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Roger Stone arriving at his sentencing hearing on Feb. 20. Photo: Drew Angerer/Getty Images

President Trump on Friday evening commuted the sentence of his longtime associate Roger Stone, according to two senior administration officials. Stone in February was sentenced to 40 months in prison for crimes including obstruction, witness tampering and making false statements to Congress.

Why it matters: The controversial move brings an abrupt end to the possibility of Stone spending time behind bars. He had been scheduled to report to prison on July 14.

  • It also concludes an ongoing dispute between Trump and his Justice Department over the length of Stone’s sentence, which exposed Attorney General Bill Barr to public criticism.

What they're saying: "Roger Stone is a victim of the Russia Hoax that the Left and its allies in the media perpetuated for years in an attempt to undermine the Trump Presidency," White House press secretary Kayleigh McEnany said in a statement.

  • "Mr. Stone would be put at serious medical risk in prison. He has appealed his conviction and is seeking a new trial. He maintains his innocence and has stated that he expects to be fully exonerated by the justice system. Mr. Stone, like every American, deserves a fair trial and every opportunity to vindicate himself before the courts."

Rep. Adam Schiff (D-Calif.), chairman of the House Intelligence Committee, said in a statement Friday that Trump commuting Stone's sentence "is among the most offensive to the rule of law and principles of justice."

  • “Stone repeatedly lied to the House Intelligence Committee under oath and threatened a witness, all to cover up an effort by President Trump and his campaign to secretly communicate with Wikileaks and exploit its release of Russian-hacked emails targeting his opponent."

Background: The DOJ revised its original sentencing guidelines of seven to nine years of prison time for Stone after Trump complained in a tweet that it was a "miscarriage of justice," kicking off a wave of backlash and the resignation of a number of prosecutors.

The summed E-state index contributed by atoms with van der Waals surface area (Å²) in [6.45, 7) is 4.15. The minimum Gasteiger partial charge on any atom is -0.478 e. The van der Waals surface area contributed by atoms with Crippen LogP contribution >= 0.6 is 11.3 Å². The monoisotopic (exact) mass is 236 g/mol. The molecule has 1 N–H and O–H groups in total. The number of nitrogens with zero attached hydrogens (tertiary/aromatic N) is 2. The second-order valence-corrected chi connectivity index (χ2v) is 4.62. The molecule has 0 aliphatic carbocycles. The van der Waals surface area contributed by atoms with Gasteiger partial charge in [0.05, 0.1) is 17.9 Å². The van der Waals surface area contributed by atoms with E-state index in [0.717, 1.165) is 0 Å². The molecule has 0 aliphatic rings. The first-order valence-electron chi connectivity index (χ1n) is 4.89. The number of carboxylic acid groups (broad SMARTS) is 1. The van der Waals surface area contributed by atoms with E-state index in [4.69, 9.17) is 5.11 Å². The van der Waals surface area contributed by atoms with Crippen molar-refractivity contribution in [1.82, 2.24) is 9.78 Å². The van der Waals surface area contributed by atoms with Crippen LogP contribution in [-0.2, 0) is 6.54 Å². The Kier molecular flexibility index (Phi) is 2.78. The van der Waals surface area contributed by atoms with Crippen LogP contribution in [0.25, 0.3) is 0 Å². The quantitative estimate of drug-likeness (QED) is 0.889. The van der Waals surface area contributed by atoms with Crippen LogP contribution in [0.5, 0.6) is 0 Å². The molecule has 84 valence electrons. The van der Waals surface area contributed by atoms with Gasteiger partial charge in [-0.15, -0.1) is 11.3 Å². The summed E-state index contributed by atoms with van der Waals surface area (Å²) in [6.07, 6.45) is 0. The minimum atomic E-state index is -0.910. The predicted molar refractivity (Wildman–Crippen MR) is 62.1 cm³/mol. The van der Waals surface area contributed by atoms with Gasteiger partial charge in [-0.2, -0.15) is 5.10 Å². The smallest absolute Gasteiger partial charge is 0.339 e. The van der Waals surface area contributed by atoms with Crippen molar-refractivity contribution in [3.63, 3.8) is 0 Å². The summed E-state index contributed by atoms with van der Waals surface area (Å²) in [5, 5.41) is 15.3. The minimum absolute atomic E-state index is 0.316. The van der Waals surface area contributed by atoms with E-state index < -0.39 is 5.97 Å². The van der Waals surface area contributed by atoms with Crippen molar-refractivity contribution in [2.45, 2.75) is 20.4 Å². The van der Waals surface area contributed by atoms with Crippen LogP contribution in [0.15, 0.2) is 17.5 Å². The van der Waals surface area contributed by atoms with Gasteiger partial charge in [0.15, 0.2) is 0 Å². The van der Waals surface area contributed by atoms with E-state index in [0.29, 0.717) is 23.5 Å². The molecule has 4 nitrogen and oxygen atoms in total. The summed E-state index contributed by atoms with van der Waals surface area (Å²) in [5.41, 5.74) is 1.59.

• During Stone's sentencing hearing, federal prosecutors ultimately argued within the parameters of the original sentencing guidelines.

Of note: Stone was the seventh person to be convicted and sentenced for crimes unearthed by former special counsel Robert Mueller's investigation.

  • The high-profile commutation follows Trump's post-impeachment clemency spree during which he commuted or pardoned multiple white-collar criminals convicted of crimes such as corruption, gambling fraud and racketeering.

Flashback: Stone and Trump have maintained a rapport for over three decades. After Stone met Trump through Ronald Reagan’s 1980 presidential campaign, he counseled the businessman through three potential presidential runs.

  • Trump in return hired Stone as a lobbyist to represent his businesses, according to The Atlantic.

Go deeper

Former top GOP fundraiser Elliott Broidy charged for foreign lobbying

Elliot Broidy (R) with business executive Fred Sands (L). Photo: Stefanie Keenan/Getty Images for Pepperdine University

Elliott Broidy, the former deputy finance chairman of the Republican National Committee, appears set to plead guilty to conspiracy to act as an unregistered foreign agent by lobbying the Trump administration to drop an investigation into the massive Malaysian embezzlement scheme 1MDB, according to a court filing.

Why it matters: Broidy is the latest 2016 Trump campaign associate to face criminal charges, joining former campaign chairman Paul Manafort, deputy chairman Rick Gates, chief executive Steve Bannon, adviser Michael Flynn, outside adviser Roger Stone and fellow deputy finance chairman Michael Cohen.

Restaurant software meets the pandemic moment

Illustration: Annelise Capossela/Axios

Food delivery companies have predictably done well during the pandemic. But restaurant software providers are also having a moment as eateries race to handle the avalanche of online orders resulting from severe in-person dining restrictions.

Driving the news: Olo filed last week for an IPO and Toast is rumored to be preparing to do the same very soon.

Bryan Walsh, author of Future
2 hours ago - Technology

How the automation economy can turn human workers into robots

Illustration: Sarah Grillo/Axios

More than outright destroying jobs, automation is changing employment in ways that will weigh on workers.

The big picture: Right now, we should be less worried about robots taking human jobs than people in low-skilled positions being forced to work like robots.